Because it is the first time the mine has a chance to make big rocks into little rocks. It can be cheaper than crushing and grinding and more efficient if you find the perfect spot between over blasting and under blasting. A continuous measurement of how well your blasting did and how it behaved at the mill will uncover a quick path to the most profitable fragmentation.
Here at DataCloud we define 'profitable fragmentation' as a reduction in costs (less explosives during blasting and less energy used during comminution) and a simultaneous increase in production (more throughput during processing).
MinePortal utilizes the primary crusher as a location-based proxy for blast fragmentation and an indicator of crusher circuit efficiency, which supports the following:
Optimizing ore blending
Further increasing mill throughput
Supercharging mine to mill optimization efforts
The primary crusher is a great indication of how the rest of the mill will behave. Once the material you’ve just blasted goes through, MinePortal will show if the crusher responded poorly or favorably. With this analysis you can make a change in your operations, fast. You can change your blasting based on the drilling that happened this morning or you can change your blend plan based on how the crusher responded with the material you dug yesterday. And that’s how you start to do better with what you have.
The first stage of mine to mill involves location-based information about the orebody. MinePortal integrates these datasets, including geology, drill and blast, ore control, haulage, and the primary crusher.
Since mine to mill optimization relies on the ability to monitor how a specific block of ore impacts the mill, DataCloud uses the primary crusher as a proxy for rock hardness, fragmentation size, and overall mill performance. Quantifying the material’s impact on the primary crusher requires a complex, data intensive analysis of the crushing power consumed by each truck load of material.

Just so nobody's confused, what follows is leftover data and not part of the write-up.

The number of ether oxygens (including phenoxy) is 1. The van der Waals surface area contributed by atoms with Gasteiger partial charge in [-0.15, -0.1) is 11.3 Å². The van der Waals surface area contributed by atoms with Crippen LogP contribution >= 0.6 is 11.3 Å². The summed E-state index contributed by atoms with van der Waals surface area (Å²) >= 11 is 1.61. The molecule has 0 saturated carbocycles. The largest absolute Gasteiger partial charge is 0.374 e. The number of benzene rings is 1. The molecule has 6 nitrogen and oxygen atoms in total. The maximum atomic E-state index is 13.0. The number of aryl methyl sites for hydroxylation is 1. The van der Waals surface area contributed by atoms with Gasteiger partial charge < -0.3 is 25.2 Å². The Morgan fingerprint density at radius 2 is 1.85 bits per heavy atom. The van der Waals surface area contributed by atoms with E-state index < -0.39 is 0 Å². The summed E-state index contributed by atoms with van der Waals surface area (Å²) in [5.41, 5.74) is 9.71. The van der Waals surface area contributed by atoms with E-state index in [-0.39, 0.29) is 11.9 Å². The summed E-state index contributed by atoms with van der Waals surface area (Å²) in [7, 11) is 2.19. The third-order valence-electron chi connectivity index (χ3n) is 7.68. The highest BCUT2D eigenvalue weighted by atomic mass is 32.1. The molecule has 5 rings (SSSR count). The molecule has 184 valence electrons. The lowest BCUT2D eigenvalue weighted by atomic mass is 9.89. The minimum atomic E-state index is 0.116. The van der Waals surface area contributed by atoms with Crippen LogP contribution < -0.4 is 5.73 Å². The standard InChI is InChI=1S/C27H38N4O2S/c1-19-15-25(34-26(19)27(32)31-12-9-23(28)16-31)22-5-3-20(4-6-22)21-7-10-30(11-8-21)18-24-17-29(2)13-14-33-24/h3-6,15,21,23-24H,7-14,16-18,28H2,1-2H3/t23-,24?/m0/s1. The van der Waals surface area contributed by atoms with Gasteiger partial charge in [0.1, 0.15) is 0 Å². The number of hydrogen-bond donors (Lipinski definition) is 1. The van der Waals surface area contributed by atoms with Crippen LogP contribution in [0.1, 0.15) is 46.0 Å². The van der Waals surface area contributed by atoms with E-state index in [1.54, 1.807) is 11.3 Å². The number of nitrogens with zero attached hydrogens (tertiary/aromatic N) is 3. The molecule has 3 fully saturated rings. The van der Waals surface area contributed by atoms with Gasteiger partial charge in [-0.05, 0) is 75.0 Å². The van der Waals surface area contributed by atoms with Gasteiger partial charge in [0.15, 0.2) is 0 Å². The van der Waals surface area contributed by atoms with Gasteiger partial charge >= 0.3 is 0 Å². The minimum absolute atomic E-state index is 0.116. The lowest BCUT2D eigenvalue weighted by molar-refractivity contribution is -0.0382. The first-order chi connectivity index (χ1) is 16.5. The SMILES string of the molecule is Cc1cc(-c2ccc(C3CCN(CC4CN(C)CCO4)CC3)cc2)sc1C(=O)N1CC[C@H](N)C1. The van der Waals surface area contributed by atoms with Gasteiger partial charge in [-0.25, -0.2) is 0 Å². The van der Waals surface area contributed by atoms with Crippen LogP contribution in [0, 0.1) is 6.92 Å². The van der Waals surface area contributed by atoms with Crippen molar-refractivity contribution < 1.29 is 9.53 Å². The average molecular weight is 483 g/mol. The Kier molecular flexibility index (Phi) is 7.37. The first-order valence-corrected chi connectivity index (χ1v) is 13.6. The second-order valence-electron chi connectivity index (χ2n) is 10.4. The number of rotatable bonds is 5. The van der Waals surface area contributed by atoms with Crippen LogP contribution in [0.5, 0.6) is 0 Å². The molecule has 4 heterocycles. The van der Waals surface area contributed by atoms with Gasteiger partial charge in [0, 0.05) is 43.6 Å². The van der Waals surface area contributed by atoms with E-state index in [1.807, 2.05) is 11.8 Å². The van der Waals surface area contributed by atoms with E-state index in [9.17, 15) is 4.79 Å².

Below: Primary Crusher Amps (Black Line) and Truck Dump Tons (Red Line)
Collecting comprehensive knowledge of the rock, including initial geologic conditions and energy applied during drilling, blasting, and crushing, allows operations to build a data-driven mine to mill optimization model. Each truck loaded with a known Blastability and Powder Factor is then quantified for its “Crushability” (black line below).
MinePortal gives everyone seamless access to all location-based information related to the mine to mill process. With a simple browser login, backed by Microsoft Azure, this single source of truth to your geology is available fast, easy, and securely. This improves collaboration by allowing each operation to work with others towards a common goal and to track progress as a team. Engineering time that is currently spent on data manipulation can now be focused on analysis and optimization.
Contact us to schedule a custom demo with how MinePortal can use your geology data to improve your operations.
Hear more about this topic from our Director of Mining Software Solutions, Steven Putt, at the ISEE conference in Denver, Colorado and SME conference in Phoenix, Arizona.
Improving Geologic Knowledge
Date: Wednesday, January 29th
Time: 10:30 AM - 11:00 AM
SME Annual Conference & Expo
Using Advanced Blasthole Drilling Sensors and Cloud Computing to Increase Orebody Confidence
Date: Wednesday, February 26th
Time: 9:25 AM - 9:45 AM
Steven, Director of Mining Software Solutions of DataCloud, has optimized the blasting gamut; from blast technology, drill to mill, high precision blasting, to advanced vibration control. He uses his Mining and Minerals Engineering degree to its full extent with a passion for data management. His career began with BHP, developing processes to track equipment and material. He has experience with Dyno Nobel, Rio Tinto, Kinross, Orica, Barrick, Newmont, ArcelorMittal, and AngloAmerican. Steven has worked at over 40 mines across North America and Australia.Watch Steven's Last Presentation from Mines and Technology Vancouver.
Watch Steven's Last Presentation from MEMO, Kamloops